As the recent winter weather came through Christian County, leaving the roads in a dangerous state, Hopkinsville Fire Department and EMS calls saw an exponential increase over the last several days.

Despite that increase in call volume due to the weather, HFD received less calls than the department initially expected.

According to HFD Public Information Officer and Firefighter Payton Rogers, the department saw a significant increase in EMS calls, specifically for motor vehicle accidents.

For example, Rogers reported that on average, the department runs one motor vehicle collision per day, but over the last three days, HFD worked a total of nine collisions. Most of those were caused by the icy road conditions.

While most of the increases in calls are due to vehicle accidents, Rogers shared that EMS calls also increased due to people slipping on ice.

“With weather like this you always see an increase in motor vehicle accidents for sure and in EMS runs — people unfortunately slipping on ice and falls,” Rogers said.

“So, we’ve seen a little bit of an increase because of those reasons specifically, but Public Works has done a really good job of keeping the roads clear for us and keeping the motorists on the roads. While we’ve responded to a lot of accidents, it hasn’t been what we thought and I think that’s mostly due to them keeping the roads as clear as they can.”

Rogers continue to share that HFD has also responded to an increase in carbon monoxide alarms, because of residents keeping their homes warm during the freezing temperatures the county has seen over the last several days.

“Sometimes people forget that with built up snow, you want to clear all that snow from the appliance vents on the side of your home,” Rogers said as one of the reasons carbon monoxide alarms have increased during the cold weather.

“When snow builds up around those vents, it can sometimes back up and build up an increase of carbon monoxide in the home.”

Despite the increase in call volume in part due to those reasons, Rogers shared that HFD’s calls statistics are on track for what they were last year during the winter months and added that this year’s winter had been tame until the last week of snow fall.

“I think we people staying inside obviously our run volume goes down a bit, people aren’t taking risks unnecessarily,” Rogers said. “So, that’s kind of expected when snow hits, people want to be prepared before it hits. We’ve been pretty fortunate to not have the number of incidents that we were intending to possibly respond to.”

Rogers also explained that typically during the winter months the number of structure fires tend to increase as people are staying inside and using things like space heaters to warm their homes.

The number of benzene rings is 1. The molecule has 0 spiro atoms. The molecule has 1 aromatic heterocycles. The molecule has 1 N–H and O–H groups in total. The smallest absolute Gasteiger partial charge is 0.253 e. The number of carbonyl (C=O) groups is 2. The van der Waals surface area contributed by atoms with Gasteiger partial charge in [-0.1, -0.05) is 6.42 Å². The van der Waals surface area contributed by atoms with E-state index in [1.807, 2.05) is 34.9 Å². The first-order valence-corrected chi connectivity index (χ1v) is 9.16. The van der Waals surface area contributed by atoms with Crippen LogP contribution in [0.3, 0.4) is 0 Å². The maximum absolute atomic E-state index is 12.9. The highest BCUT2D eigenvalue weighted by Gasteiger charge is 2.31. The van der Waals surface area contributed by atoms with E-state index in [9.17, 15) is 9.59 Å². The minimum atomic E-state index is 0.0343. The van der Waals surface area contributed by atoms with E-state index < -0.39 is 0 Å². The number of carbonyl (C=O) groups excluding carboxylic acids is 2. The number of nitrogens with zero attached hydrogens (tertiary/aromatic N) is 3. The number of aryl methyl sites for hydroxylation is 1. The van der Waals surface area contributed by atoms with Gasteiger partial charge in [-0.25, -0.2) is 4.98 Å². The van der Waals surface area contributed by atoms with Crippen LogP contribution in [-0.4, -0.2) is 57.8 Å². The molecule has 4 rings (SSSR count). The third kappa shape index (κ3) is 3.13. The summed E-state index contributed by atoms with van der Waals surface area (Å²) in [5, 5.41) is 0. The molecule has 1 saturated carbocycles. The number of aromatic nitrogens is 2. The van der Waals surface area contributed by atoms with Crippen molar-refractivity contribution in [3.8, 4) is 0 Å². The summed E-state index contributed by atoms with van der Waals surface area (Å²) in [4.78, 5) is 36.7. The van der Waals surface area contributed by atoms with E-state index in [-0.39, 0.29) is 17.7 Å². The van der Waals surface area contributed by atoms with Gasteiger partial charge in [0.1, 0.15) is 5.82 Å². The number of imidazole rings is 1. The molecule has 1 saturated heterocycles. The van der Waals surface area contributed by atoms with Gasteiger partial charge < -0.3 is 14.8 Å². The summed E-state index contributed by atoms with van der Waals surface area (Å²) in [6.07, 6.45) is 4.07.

However, this winter, Rogers says the number of fire-related calls has been lower than usual.

According to Rogers and HFD, the department received zero calls for a residential or private dwelling fire over the last week.

“That’s obviously great considering the temps and weather,” Rogers said. “I think that goes back to people staying at home and paying attention.”

With that, however, Rogers and the fire department still wants to make sure everyone is safe during the cold, winter months and gave some safety do’s and don’ts to ensure nothing catastrophic happens to you, your family or your home.

Those tips are as follows:

  • Make sure the appliance vents on the outside of the home are clear as having those vents covered can lead to carbon monoxide build up.
  • Don’t plug space heaters into extension cords or plug more than one into a single outlet. Doing so can create a short in the outlet and can lead to an electrical fire.
  • Keep space heaters away from anything combustible.
  • Never use any open flames to heat your home as it can cause a fire.
  • Never use a gas stove to heat your home as it can lead to carbon monoxide build up.
  • Keep generators outside, away from windows and away from the home.
  • When cooking, make sure to pay attention at all times and do not use water to put out a grease fire as it can make the fire spread quickly and aggressively.

For additional safety tips and general alerts, you can visit the Hopkinsville Fire/EMS Facebook page.

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